The women in this period wrote mostly about the growing disparity between men and women or about their supposedly marginalised role in society. The quest first is to expose the wound and, then following it, find the cure. This could be seen in works of such authors as Buchi Emecheta (Joys of Motherhood, 1979), Tsitsi Dangarembga (Nervous Conditions, 1988), Mariama Ba (So Long a Letter, 1979), Chimamanda Adichie (Purple Hibiscus, 2003), Neshani Andreas (Purple Violet of Oshaantu, 1988), Ama Ata Aidoo (Changes, 1991). This was the period of marked awareness and of the fight for gender equality through affirmative actions and the development of social consciousness. Sexual orientation has also become part of the debate. Probably, the first of which, dealing exclusively with homosexuality, is by the Zimbabwean writer Tendai Huchu in his book The Hairdresser of Harare (2010). Another that could also be mentioned is the 2012 Caine Prize shortlisted story, Love on Trial, by S. O. Kenani.

Another key literature within this period is the migration-literature of Africans who emigrated out of their home countries to Europe and America for further and better education or economic opportunities. These folks usually write about the cultural shock they encountered, the racism they had to face, and their longing for home. Some romanticise home; others morbidly describe why they had to leave. One can mention Brian Chikwava's Harare North (2009) and Benjamin Kwakye's The Other Crucifix (2010), as examples. The generations after the emigre parents also do sometimes tend to wish to discover their roots; they search for a home to belong to; for one has to belong somewhere. Unlike their parents, they may face little racism and discrimination. But they are the ones who usually question the essence of home and where it really is, for they are first Europeans or Americans before they are anything else. Their mannerisms, far different from their parents make them unique and conspicuous when they make that journey to their parents' home. Works in this category could include Nana Ekua Brew-Hammond's Powder Necklace (2010) and Sophia Acheampong's Growing Yams in London (2006).

Exploratory Period: There possibly could be another period, not fully fledged out yet but which could be all the same isolated. This period is marked by the expansion of themes. It may not necessarily be a conscious act to redefine what the African novel should be but that is what these writers are doing. They have moved away from the idea of poverty and disease being the sole African theme. They have ventured to take on the entire universe. It is their motif. They won't be confined by labels or boundaries. They explore the universe with their writings. Perhaps influenced by such writers as Kafka, Mann, Nietzsche, and others, they go beyond the physical environment into the mind. For instance, Martin Egblewogbe's Mr Happy and the Hammer of God and Other Stories (2008 & 2012) is an anthology that deals exclusively with man's place on earth, exploring the psyche and the metaphysical. Another author of this mould is Alain Mabanckou (in African Psycho, 2003). Kojo Laing's writing do question world events in a similar psychological way. The author throws away novelistic requirements and writes about life in a unique way. His novel Big Bishop Roko and the Altar Gangsters (2006) covers several issues including genetic engineering and religion; his short story Vacancy for the Post of Jesus Christ is difficult to place. Another writer whose work is beyond classification is Ben Okri. In The Famished Road (1991) and Incidence at the Shrine (1993), Okri shuffles reality to the point of nonrecognition. He mixes realism with surrealism and makes magic with his characters. However for such Lusophonic writers as Mia Couto (Every Man is a Race (1991), and Voices Made Night (1990)) and Jose Eduardo Agualusa (The Book of Chameleons (2004)) such magical descriptions is their second nature.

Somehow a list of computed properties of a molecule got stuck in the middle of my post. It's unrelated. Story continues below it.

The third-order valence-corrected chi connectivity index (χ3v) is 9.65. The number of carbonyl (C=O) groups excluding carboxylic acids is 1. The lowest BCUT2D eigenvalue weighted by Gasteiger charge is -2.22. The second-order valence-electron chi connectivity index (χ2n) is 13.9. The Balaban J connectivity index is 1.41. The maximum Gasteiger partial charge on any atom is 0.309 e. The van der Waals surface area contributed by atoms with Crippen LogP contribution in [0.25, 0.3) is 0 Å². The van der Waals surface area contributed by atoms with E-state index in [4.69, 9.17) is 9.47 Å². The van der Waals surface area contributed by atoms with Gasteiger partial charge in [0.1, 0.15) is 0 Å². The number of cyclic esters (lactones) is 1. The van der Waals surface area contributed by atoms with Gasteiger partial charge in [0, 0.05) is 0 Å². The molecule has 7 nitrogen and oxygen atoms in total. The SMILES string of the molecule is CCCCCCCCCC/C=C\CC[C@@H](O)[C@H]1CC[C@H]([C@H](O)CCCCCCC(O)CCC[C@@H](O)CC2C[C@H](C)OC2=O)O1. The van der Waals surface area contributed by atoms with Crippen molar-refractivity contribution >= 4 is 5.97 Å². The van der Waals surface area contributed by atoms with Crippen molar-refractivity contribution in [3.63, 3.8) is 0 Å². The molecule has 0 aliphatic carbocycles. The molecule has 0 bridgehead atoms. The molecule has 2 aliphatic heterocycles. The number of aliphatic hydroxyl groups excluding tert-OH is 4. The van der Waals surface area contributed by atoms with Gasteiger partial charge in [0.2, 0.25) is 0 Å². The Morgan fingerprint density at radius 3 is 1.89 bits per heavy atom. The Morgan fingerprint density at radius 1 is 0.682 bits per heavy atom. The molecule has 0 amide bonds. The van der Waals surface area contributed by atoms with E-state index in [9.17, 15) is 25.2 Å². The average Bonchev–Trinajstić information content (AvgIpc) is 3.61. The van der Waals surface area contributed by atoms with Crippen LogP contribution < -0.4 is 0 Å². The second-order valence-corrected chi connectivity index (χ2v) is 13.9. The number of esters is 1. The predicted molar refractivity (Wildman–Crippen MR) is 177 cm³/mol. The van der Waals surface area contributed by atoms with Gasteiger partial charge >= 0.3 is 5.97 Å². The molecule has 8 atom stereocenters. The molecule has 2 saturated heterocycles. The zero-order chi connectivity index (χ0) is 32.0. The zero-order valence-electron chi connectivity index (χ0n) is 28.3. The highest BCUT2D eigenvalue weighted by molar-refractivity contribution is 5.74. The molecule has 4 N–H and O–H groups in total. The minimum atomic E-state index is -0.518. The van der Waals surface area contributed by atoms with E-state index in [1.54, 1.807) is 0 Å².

Regardless, there are still other writers whose works would be very difficult to place. The above therefore is an arbitrary placement of works. Any reader could argue with it. But it provides a starting point to analysing African literature.
[Caveat: In order not to confuse students of literature it must be stated clearly that the writer has acquired no formal learning in literature and so is incapable of using such academic jargon that speak to the learned ones in this field. What he has done here is purely based on observations from his reading.]

Updated: August 27, 2016: I wrongly stated that there has been two Man Booker Prize Winners instead of three (3). I left out Nadine Gordimer.


  1. Nana, I think I might just agree with you here. Certainly, these periods are broad enough to fight a wide range of books. I like your term for the current, Exploratory, for this period is going to be just as exciting as any of the past periods. Actually, I like this post. Okay. Goodbye

    1. Thanks Kinna. I was somewhat scared writing this because I knew it's a technical area and I don't have it. I agree that the current is going to spurn some very beautiful and audacious novels.

  2. What an interesting and informative overview- I like how you've connected authors/works to what was happening politically and culturally - excellent.

  3. Very good work there. I can't help but agree with you. You analysis of African literature is flawless.